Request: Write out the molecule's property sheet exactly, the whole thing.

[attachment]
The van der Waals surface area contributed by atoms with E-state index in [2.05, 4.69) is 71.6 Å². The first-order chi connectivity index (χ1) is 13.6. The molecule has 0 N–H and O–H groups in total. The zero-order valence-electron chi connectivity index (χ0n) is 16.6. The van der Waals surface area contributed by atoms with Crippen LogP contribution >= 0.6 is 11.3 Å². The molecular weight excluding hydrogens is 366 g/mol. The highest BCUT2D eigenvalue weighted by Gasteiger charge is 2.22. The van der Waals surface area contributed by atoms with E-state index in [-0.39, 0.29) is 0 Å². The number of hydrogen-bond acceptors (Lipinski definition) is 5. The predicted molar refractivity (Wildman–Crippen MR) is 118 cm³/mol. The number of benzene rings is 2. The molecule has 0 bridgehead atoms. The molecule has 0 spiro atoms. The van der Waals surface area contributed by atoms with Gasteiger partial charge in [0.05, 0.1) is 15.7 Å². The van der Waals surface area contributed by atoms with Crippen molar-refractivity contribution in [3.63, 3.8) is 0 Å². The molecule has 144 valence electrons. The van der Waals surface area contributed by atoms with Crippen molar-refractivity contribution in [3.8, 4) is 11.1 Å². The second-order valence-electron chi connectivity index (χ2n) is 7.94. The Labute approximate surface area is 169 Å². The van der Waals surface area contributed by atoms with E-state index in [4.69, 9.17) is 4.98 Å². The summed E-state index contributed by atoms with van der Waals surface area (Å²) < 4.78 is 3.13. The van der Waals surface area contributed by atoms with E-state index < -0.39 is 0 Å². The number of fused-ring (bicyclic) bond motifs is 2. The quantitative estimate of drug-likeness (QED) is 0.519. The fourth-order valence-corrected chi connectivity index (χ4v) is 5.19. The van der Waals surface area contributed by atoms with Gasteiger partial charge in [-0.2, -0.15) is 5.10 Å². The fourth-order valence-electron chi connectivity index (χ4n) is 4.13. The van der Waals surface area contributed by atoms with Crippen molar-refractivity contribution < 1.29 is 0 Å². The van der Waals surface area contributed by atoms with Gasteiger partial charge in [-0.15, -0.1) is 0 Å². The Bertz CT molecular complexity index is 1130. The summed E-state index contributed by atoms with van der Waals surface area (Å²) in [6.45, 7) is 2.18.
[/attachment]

The van der Waals surface area contributed by atoms with E-state index in [2.05, 4.69) is 71.6 Å². The first-order chi connectivity index (χ1) is 13.6. The molecule has 0 N–H and O–H groups in total. The zero-order valence-electron chi connectivity index (χ0n) is 16.6. The van der Waals surface area contributed by atoms with Crippen LogP contribution >= 0.6 is 11.3 Å². The molecular weight excluding hydrogens is 366 g/mol. The highest BCUT2D eigenvalue weighted by Gasteiger charge is 2.22. The van der Waals surface area contributed by atoms with E-state index in [-0.39, 0.29) is 0 Å². The number of hydrogen-bond acceptors (Lipinski definition) is 5. The predicted molar refractivity (Wildman–Crippen MR) is 118 cm³/mol. The number of benzene rings is 2. The molecule has 0 bridgehead atoms. The molecule has 0 spiro atoms. The van der Waals surface area contributed by atoms with Gasteiger partial charge in [0.05, 0.1) is 15.7 Å². The van der Waals surface area contributed by atoms with Crippen molar-refractivity contribution in [3.63, 3.8) is 0 Å². The molecule has 144 valence electrons. The van der Waals surface area contributed by atoms with Crippen molar-refractivity contribution in [3.8, 4) is 11.1 Å². The second-order valence-electron chi connectivity index (χ2n) is 7.94. The Labute approximate surface area is 169 Å². The van der Waals surface area contributed by atoms with E-state index in [4.69, 9.17) is 4.98 Å². The summed E-state index contributed by atoms with van der Waals surface area (Å²) < 4.78 is 3.13. The van der Waals surface area contributed by atoms with E-state index < -0.39 is 0 Å². The number of fused-ring (bicyclic) bond motifs is 2. The quantitative estimate of drug-likeness (QED) is 0.519. The fourth-order valence-corrected chi connectivity index (χ4v) is 5.19. The van der Waals surface area contributed by atoms with Gasteiger partial charge in [-0.2, -0.15) is 5.10 Å². The fourth-order valence-electron chi connectivity index (χ4n) is 4.13. The van der Waals surface area contributed by atoms with Crippen molar-refractivity contribution < 1.29 is 0 Å². The van der Waals surface area contributed by atoms with Gasteiger partial charge in [-0.15, -0.1) is 0 Å². The Bertz CT molecular complexity index is 1130. The summed E-state index contributed by atoms with van der Waals surface area (Å²) in [6.45, 7) is 2.18.